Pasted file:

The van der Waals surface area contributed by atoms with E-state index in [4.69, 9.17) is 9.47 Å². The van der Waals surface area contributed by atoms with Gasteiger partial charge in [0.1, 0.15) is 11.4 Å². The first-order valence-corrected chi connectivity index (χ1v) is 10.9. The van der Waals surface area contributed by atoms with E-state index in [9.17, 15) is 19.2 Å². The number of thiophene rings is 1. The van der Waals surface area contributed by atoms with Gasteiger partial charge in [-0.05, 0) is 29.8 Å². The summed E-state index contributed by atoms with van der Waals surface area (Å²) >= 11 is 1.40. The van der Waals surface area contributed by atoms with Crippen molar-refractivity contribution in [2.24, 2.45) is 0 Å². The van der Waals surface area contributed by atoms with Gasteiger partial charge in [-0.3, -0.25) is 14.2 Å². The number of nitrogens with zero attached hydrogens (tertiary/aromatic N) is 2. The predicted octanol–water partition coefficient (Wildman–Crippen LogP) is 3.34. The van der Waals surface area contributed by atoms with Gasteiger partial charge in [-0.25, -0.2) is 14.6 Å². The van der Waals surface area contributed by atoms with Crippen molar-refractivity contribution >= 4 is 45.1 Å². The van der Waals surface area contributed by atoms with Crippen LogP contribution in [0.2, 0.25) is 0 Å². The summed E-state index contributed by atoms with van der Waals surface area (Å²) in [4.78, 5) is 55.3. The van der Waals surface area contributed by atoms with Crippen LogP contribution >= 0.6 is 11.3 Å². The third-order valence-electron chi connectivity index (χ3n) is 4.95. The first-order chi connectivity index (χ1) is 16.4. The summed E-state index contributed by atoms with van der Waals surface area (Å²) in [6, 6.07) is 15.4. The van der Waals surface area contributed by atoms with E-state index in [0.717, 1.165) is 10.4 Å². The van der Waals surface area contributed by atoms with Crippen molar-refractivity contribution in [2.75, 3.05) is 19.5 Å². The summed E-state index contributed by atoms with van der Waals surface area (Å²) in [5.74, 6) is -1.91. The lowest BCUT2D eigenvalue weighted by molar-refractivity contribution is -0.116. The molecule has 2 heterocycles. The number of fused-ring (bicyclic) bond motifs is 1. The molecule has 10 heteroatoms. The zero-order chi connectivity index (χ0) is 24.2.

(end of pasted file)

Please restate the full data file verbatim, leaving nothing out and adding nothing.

The van der Waals surface area contributed by atoms with E-state index in [4.69, 9.17) is 9.47 Å². The van der Waals surface area contributed by atoms with Gasteiger partial charge in [0.1, 0.15) is 11.4 Å². The first-order valence-corrected chi connectivity index (χ1v) is 10.9. The van der Waals surface area contributed by atoms with E-state index in [9.17, 15) is 19.2 Å². The number of thiophene rings is 1. The van der Waals surface area contributed by atoms with Gasteiger partial charge in [-0.05, 0) is 29.8 Å². The summed E-state index contributed by atoms with van der Waals surface area (Å²) >= 11 is 1.40. The van der Waals surface area contributed by atoms with Crippen molar-refractivity contribution in [2.24, 2.45) is 0 Å². The van der Waals surface area contributed by atoms with Gasteiger partial charge in [-0.3, -0.25) is 14.2 Å². The number of nitrogens with zero attached hydrogens (tertiary/aromatic N) is 2. The predicted octanol–water partition coefficient (Wildman–Crippen LogP) is 3.34. The van der Waals surface area contributed by atoms with Gasteiger partial charge in [-0.25, -0.2) is 14.6 Å². The van der Waals surface area contributed by atoms with Crippen molar-refractivity contribution >= 4 is 45.1 Å². The van der Waals surface area contributed by atoms with Crippen LogP contribution in [0.2, 0.25) is 0 Å². The summed E-state index contributed by atoms with van der Waals surface area (Å²) in [4.78, 5) is 55.3. The van der Waals surface area contributed by atoms with Crippen LogP contribution >= 0.6 is 11.3 Å². The third-order valence-electron chi connectivity index (χ3n) is 4.95. The first-order chi connectivity index (χ1) is 16.4. The summed E-state index contributed by atoms with van der Waals surface area (Å²) in [6, 6.07) is 15.4. The van der Waals surface area contributed by atoms with E-state index in [0.717, 1.165) is 10.4 Å². The van der Waals surface area contributed by atoms with Crippen molar-refractivity contribution in [2.75, 3.05) is 19.5 Å². The summed E-state index contributed by atoms with van der Waals surface area (Å²) in [5.74, 6) is -1.91. The lowest BCUT2D eigenvalue weighted by molar-refractivity contribution is -0.116. The molecule has 2 heterocycles. The number of fused-ring (bicyclic) bond motifs is 1. The molecule has 10 heteroatoms. The zero-order chi connectivity index (χ0) is 24.2.